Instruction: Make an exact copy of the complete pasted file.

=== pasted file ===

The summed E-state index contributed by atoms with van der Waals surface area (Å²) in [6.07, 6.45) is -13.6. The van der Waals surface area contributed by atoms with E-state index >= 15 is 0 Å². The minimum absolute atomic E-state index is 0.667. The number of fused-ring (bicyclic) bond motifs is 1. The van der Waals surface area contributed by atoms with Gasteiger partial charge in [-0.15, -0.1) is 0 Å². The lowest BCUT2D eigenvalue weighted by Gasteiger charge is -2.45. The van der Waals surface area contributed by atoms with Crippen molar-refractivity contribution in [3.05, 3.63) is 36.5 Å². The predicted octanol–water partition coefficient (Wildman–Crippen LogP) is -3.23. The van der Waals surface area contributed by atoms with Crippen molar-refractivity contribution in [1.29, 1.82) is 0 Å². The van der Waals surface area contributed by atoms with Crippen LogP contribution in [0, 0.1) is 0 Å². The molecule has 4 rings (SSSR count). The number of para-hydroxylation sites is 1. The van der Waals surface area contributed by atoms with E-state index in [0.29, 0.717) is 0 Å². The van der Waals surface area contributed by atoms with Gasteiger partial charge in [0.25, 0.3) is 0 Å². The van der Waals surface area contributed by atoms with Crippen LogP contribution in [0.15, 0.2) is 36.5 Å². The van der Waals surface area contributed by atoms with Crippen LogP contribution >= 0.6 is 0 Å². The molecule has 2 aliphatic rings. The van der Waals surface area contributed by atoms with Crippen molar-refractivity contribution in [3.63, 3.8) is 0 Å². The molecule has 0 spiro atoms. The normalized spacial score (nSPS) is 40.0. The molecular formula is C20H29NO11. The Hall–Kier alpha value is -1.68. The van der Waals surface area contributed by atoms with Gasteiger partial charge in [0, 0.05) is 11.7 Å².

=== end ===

The summed E-state index contributed by atoms with van der Waals surface area (Å²) in [6.07, 6.45) is -13.6. The van der Waals surface area contributed by atoms with E-state index >= 15 is 0 Å². The minimum absolute atomic E-state index is 0.667. The number of fused-ring (bicyclic) bond motifs is 1. The van der Waals surface area contributed by atoms with Gasteiger partial charge in [-0.15, -0.1) is 0 Å². The lowest BCUT2D eigenvalue weighted by Gasteiger charge is -2.45. The van der Waals surface area contributed by atoms with Crippen molar-refractivity contribution in [3.05, 3.63) is 36.5 Å². The predicted octanol–water partition coefficient (Wildman–Crippen LogP) is -3.23. The van der Waals surface area contributed by atoms with Crippen molar-refractivity contribution in [1.29, 1.82) is 0 Å². The van der Waals surface area contributed by atoms with Crippen LogP contribution in [0, 0.1) is 0 Å². The molecule has 4 rings (SSSR count). The number of para-hydroxylation sites is 1. The van der Waals surface area contributed by atoms with E-state index in [0.29, 0.717) is 0 Å². The van der Waals surface area contributed by atoms with Gasteiger partial charge in [0.25, 0.3) is 0 Å². The van der Waals surface area contributed by atoms with Crippen LogP contribution in [0.15, 0.2) is 36.5 Å². The van der Waals surface area contributed by atoms with Crippen LogP contribution >= 0.6 is 0 Å². The molecule has 2 aliphatic rings. The van der Waals surface area contributed by atoms with Crippen molar-refractivity contribution in [3.63, 3.8) is 0 Å². The molecule has 0 spiro atoms. The normalized spacial score (nSPS) is 40.0. The molecular formula is C20H29NO11. The Hall–Kier alpha value is -1.68. The van der Waals surface area contributed by atoms with Gasteiger partial charge in [0, 0.05) is 11.7 Å².